If you were to try and fit Erykah Badu into a neat little box, you might say she's a soul singer/songwriter and leave it at that.
But you'd fail to acknowledge her many other talents, from her work as an actress (Cider House Rules and the upcoming What Men Want), to her otherworldly grasp of social media, to her work helping babies into the world as a certified doula.
Born Erica Wright in Dallas in 1971, Badu first came into the public consciousness with her 1997 Grammy Award-wining debut album Baduizm. Her early success would make her forever associated with the Neo-Soul genre popular in the 1990s, alongside D'Angelo, Lauryn Hill and others. But throughout the years her musical output has ventured well outside one specific genre. For instance, her most recent release, the 2015 mixtape But You Cain't Use My Phone, Badu dubbed the style "Trap & B," a unification of hip-hop, R&B, experimental rock and jazz.
In other words, Badu doesn't play by anyone's rules but her own.
It's rare for a musical artist to maintain the kind of cultural relevancy that Badu has without constant output — she has just five studio albums to her name after 21 years in the industry. But her longevity is thanks in part to her near-constant touring schedule (she's been on the road eight months out of the year, every year for 21 years).
In this premiere episode of What's Good season 2, Badu joins Stretch & Bobbito for a freewheeling conversation about her daily visit to "the five doctors," how she became a certified doula, her desire to try stand-up comedy and getting critiqued by Prince.
On her daily visit to the "five doctors":
"I make sure that I get the five doctors in every day. A little sun, Dr. Sun. A little Dr. Nutrition, make sure eating right and drinking a lot, a lot of water. Dr. Exercise, in the morning, getting the gym in or the yoga or whatever it is, or the walking, or whatever. Spirit part, where I'm alone in my car and I'm able to communicate with the higher things. And five: Dr. Breath, making sure I'm breathing correctly. I try to get all of that in everyday.
On why she prefers touring over recording:
I consider myself a performance artist more than a recording artist. The stage is where I feel the most comfortable in expressing who I am, where I am, discovering things about myself. It's more therapy than it is a job. Recording is like perfecting a moment, where performing live is just creating a moment. And I love the feeling of creating that thing that just disappears and evaporates into time. You have it on your phone or video but for me, it's over after the moment. And there's something really beautiful about being able to just let go of something after you create it.
On how she'd like to try stand-up comedy:
I would hope. I want to. Michael Blackson always says, when you come to LA next time, you're going to go on stage. Just do it. Just go do it and see. Just try it. So we'll see. Let's see if that's my thing, one of my things. Could be. Could be not. We gotta see.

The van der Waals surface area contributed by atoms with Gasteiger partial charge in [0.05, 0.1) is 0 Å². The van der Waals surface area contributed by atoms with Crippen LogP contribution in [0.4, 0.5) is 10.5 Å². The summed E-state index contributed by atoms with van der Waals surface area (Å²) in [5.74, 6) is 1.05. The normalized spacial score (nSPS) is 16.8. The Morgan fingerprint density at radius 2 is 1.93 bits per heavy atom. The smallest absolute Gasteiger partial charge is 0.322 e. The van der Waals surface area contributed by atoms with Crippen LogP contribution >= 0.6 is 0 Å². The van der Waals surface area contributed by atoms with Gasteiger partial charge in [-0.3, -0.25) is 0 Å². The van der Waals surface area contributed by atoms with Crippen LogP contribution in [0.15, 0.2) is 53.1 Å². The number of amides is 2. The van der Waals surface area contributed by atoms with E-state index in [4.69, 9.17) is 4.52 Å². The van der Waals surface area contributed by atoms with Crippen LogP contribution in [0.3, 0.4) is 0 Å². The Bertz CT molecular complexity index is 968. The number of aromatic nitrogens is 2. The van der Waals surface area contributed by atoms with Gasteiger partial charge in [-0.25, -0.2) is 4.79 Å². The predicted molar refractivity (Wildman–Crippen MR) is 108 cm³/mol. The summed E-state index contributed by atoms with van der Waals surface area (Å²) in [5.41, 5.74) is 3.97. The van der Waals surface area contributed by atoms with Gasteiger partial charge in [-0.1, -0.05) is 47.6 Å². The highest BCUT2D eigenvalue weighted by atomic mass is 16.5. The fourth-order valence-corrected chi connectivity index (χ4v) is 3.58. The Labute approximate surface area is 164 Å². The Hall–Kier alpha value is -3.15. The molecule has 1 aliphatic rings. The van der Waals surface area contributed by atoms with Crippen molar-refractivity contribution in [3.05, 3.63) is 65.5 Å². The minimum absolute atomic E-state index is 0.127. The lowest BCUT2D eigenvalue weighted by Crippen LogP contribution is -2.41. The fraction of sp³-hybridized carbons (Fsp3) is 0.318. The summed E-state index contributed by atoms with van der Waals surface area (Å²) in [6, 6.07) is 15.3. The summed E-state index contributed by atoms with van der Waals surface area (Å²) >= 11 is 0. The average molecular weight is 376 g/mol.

On meeting Prince for the first time:
The first time I met Prince he was my rhythm guitarist on stage at Paisley Park where I performed live with him. He wanted to meet me and play with us on stage. He was an amazing human being. Real honest. And he liked to laugh, too, so we were just giggling and s**t, laughing at people. We kept in touch here and there over the years.
I remember I came out with an album called Worldwide Underground. He came to one of my shows. I got in the limo with him and he said, "Now look, that's not nothing." I was like, "What?" He said, "That ain't finished, that's not nothing, you need to come on with it now. Whatchu doin', whatchu doin'?" I was like "Oh, well, It's just a process. It's just like a little demo." He said, "It sure is."
On how she finds her doula clients:
I do it free of charge. I don't charge anything for any of my healing techniques. I connect with people, some are relatives, some are people who I've met in the industry. There's a model named Slick Woods who I'm assisting. I can only take two mothers per year, that's nine months of a process. I wish I could do more. It's just random how it happens. There's no system to it.
On dealing the backlash from having "unpopular opinions":
I'm a little bit more cautious. What it does is that it made me realize doing printed interviews in 2018 doesn't really help me at all or anyone because they want to create click bait. They're going to take a section of it and put it into another section, and make it be what they want it to be.
I don't have the most popular opinion. So I think, as human beings, we want someone to pick a side. We want you to pick this side or that side. Because if you're speaking positively about this side, it means that you aren't on that side. So they want you to pick a side. There has to be a villain. And because I don't do that, because I'm observing everything and trying to be a voice just for the whole, it's confusing to some people.
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